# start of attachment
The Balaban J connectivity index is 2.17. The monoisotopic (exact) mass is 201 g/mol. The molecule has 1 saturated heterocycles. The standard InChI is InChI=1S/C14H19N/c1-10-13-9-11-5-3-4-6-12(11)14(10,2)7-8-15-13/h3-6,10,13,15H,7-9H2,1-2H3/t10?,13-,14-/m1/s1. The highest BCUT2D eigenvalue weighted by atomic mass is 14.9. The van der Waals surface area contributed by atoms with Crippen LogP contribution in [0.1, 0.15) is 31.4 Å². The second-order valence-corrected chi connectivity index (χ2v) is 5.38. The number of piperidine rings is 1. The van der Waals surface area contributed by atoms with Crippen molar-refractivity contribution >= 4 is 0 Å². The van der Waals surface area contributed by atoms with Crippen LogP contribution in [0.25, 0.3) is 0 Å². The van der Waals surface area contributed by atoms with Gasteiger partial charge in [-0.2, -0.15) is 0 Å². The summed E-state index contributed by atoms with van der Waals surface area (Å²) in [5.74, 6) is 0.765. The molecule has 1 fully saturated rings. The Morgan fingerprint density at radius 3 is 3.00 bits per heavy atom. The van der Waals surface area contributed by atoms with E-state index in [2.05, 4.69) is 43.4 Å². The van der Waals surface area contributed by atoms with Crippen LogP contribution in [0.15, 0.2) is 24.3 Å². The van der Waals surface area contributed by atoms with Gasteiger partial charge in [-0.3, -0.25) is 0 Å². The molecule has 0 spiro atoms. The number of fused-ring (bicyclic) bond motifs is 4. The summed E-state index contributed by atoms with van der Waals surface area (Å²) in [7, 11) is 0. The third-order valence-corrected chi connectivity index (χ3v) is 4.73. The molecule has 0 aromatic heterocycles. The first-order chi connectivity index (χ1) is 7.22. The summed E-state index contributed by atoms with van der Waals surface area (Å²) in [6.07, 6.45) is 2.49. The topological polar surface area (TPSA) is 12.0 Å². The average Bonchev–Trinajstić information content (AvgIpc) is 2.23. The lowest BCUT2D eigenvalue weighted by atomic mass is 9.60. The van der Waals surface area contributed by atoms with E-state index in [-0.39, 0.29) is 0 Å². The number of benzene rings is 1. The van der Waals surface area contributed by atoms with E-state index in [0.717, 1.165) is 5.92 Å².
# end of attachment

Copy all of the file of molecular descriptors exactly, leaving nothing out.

The Balaban J connectivity index is 2.17. The monoisotopic (exact) mass is 201 g/mol. The molecule has 1 saturated heterocycles. The standard InChI is InChI=1S/C14H19N/c1-10-13-9-11-5-3-4-6-12(11)14(10,2)7-8-15-13/h3-6,10,13,15H,7-9H2,1-2H3/t10?,13-,14-/m1/s1. The highest BCUT2D eigenvalue weighted by atomic mass is 14.9. The van der Waals surface area contributed by atoms with Crippen LogP contribution in [0.1, 0.15) is 31.4 Å². The second-order valence-corrected chi connectivity index (χ2v) is 5.38. The number of piperidine rings is 1. The van der Waals surface area contributed by atoms with Crippen molar-refractivity contribution >= 4 is 0 Å². The van der Waals surface area contributed by atoms with Crippen LogP contribution in [0.25, 0.3) is 0 Å². The van der Waals surface area contributed by atoms with Gasteiger partial charge in [-0.2, -0.15) is 0 Å². The summed E-state index contributed by atoms with van der Waals surface area (Å²) in [5.74, 6) is 0.765. The molecule has 1 fully saturated rings. The Morgan fingerprint density at radius 3 is 3.00 bits per heavy atom. The van der Waals surface area contributed by atoms with E-state index in [2.05, 4.69) is 43.4 Å². The van der Waals surface area contributed by atoms with Crippen LogP contribution in [0.15, 0.2) is 24.3 Å². The van der Waals surface area contributed by atoms with Gasteiger partial charge in [-0.3, -0.25) is 0 Å². The molecule has 0 spiro atoms. The number of fused-ring (bicyclic) bond motifs is 4. The summed E-state index contributed by atoms with van der Waals surface area (Å²) in [7, 11) is 0. The third-order valence-corrected chi connectivity index (χ3v) is 4.73. The molecule has 0 aromatic heterocycles. The first-order chi connectivity index (χ1) is 7.22. The summed E-state index contributed by atoms with van der Waals surface area (Å²) in [6.07, 6.45) is 2.49. The topological polar surface area (TPSA) is 12.0 Å². The average Bonchev–Trinajstić information content (AvgIpc) is 2.23. The lowest BCUT2D eigenvalue weighted by atomic mass is 9.60. The van der Waals surface area contributed by atoms with E-state index in [-0.39, 0.29) is 0 Å². The number of benzene rings is 1. The van der Waals surface area contributed by atoms with E-state index in [0.717, 1.165) is 5.92 Å².